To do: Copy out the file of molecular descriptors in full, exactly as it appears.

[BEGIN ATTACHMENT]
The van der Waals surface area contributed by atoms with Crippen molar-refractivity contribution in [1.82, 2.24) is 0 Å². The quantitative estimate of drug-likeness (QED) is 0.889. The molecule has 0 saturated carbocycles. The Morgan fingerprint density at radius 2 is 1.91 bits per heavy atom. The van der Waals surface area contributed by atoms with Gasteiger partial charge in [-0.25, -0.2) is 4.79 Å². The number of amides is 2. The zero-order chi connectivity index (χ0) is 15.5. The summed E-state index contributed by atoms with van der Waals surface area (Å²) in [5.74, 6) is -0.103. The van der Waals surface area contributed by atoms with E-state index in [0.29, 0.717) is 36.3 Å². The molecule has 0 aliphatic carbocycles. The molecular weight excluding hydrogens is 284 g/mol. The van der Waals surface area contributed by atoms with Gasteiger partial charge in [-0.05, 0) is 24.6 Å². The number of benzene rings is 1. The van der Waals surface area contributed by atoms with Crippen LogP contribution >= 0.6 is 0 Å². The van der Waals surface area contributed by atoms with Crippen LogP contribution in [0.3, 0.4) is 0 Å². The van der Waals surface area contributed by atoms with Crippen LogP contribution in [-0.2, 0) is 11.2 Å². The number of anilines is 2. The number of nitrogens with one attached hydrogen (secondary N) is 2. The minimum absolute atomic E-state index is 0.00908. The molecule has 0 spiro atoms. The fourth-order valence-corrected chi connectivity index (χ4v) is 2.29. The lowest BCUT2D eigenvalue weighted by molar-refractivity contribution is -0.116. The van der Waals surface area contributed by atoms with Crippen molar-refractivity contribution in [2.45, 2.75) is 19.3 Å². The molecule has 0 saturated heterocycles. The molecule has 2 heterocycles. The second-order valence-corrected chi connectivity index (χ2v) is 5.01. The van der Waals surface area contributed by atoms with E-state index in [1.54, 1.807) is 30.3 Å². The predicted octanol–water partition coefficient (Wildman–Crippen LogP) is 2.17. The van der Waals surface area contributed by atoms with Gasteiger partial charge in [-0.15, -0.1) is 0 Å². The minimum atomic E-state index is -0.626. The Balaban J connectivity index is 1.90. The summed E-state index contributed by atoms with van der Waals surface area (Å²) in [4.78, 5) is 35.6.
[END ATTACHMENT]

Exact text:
The van der Waals surface area contributed by atoms with Crippen molar-refractivity contribution in [1.82, 2.24) is 0 Å². The quantitative estimate of drug-likeness (QED) is 0.889. The molecule has 0 saturated carbocycles. The Morgan fingerprint density at radius 2 is 1.91 bits per heavy atom. The van der Waals surface area contributed by atoms with Gasteiger partial charge in [-0.25, -0.2) is 4.79 Å². The number of amides is 2. The zero-order chi connectivity index (χ0) is 15.5. The summed E-state index contributed by atoms with van der Waals surface area (Å²) in [5.74, 6) is -0.103. The van der Waals surface area contributed by atoms with E-state index in [0.29, 0.717) is 36.3 Å². The molecule has 0 aliphatic carbocycles. The molecular weight excluding hydrogens is 284 g/mol. The van der Waals surface area contributed by atoms with Gasteiger partial charge in [-0.05, 0) is 24.6 Å². The number of benzene rings is 1. The van der Waals surface area contributed by atoms with Crippen LogP contribution >= 0.6 is 0 Å². The van der Waals surface area contributed by atoms with Crippen LogP contribution in [0.3, 0.4) is 0 Å². The van der Waals surface area contributed by atoms with Crippen LogP contribution in [-0.2, 0) is 11.2 Å². The number of anilines is 2. The number of nitrogens with one attached hydrogen (secondary N) is 2. The minimum absolute atomic E-state index is 0.00908. The molecule has 0 spiro atoms. The fourth-order valence-corrected chi connectivity index (χ4v) is 2.29. The lowest BCUT2D eigenvalue weighted by molar-refractivity contribution is -0.116. The van der Waals surface area contributed by atoms with Crippen molar-refractivity contribution in [2.45, 2.75) is 19.3 Å². The molecule has 0 saturated heterocycles. The molecule has 2 heterocycles. The second-order valence-corrected chi connectivity index (χ2v) is 5.01. The van der Waals surface area contributed by atoms with E-state index in [1.54, 1.807) is 30.3 Å². The predicted octanol–water partition coefficient (Wildman–Crippen LogP) is 2.17. The van der Waals surface area contributed by atoms with Gasteiger partial charge in [-0.15, -0.1) is 0 Å². The minimum atomic E-state index is -0.626. The Balaban J connectivity index is 1.90. The summed E-state index contributed by atoms with van der Waals surface area (Å²) in [4.78, 5) is 35.6.